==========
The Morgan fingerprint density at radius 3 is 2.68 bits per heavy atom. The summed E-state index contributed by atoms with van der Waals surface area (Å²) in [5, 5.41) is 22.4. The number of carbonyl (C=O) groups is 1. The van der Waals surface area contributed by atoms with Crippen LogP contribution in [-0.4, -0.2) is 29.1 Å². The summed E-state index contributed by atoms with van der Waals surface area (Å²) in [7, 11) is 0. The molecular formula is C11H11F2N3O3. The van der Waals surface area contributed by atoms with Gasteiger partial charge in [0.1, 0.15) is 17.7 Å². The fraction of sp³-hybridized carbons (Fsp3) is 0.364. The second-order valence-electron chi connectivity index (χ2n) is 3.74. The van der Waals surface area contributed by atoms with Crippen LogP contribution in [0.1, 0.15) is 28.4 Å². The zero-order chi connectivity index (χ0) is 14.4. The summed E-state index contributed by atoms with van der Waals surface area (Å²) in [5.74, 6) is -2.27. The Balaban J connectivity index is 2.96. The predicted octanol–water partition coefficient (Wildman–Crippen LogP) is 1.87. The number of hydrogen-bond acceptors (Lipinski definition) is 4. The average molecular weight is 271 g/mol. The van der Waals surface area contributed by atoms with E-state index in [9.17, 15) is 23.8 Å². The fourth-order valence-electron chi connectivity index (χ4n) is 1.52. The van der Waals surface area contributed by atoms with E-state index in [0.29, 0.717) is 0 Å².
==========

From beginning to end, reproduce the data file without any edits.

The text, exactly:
The Morgan fingerprint density at radius 3 is 2.68 bits per heavy atom. The summed E-state index contributed by atoms with van der Waals surface area (Å²) in [5, 5.41) is 22.4. The number of carbonyl (C=O) groups is 1. The van der Waals surface area contributed by atoms with Crippen LogP contribution in [-0.4, -0.2) is 29.1 Å². The summed E-state index contributed by atoms with van der Waals surface area (Å²) in [7, 11) is 0. The molecular formula is C11H11F2N3O3. The van der Waals surface area contributed by atoms with Gasteiger partial charge in [0.1, 0.15) is 17.7 Å². The fraction of sp³-hybridized carbons (Fsp3) is 0.364. The second-order valence-electron chi connectivity index (χ2n) is 3.74. The van der Waals surface area contributed by atoms with Crippen LogP contribution in [0.1, 0.15) is 28.4 Å². The zero-order chi connectivity index (χ0) is 14.4. The summed E-state index contributed by atoms with van der Waals surface area (Å²) in [5.74, 6) is -2.27. The Balaban J connectivity index is 2.96. The predicted octanol–water partition coefficient (Wildman–Crippen LogP) is 1.87. The number of hydrogen-bond acceptors (Lipinski definition) is 4. The average molecular weight is 271 g/mol. The van der Waals surface area contributed by atoms with E-state index in [9.17, 15) is 23.8 Å². The fourth-order valence-electron chi connectivity index (χ4n) is 1.52. The van der Waals surface area contributed by atoms with E-state index in [0.29, 0.717) is 0 Å².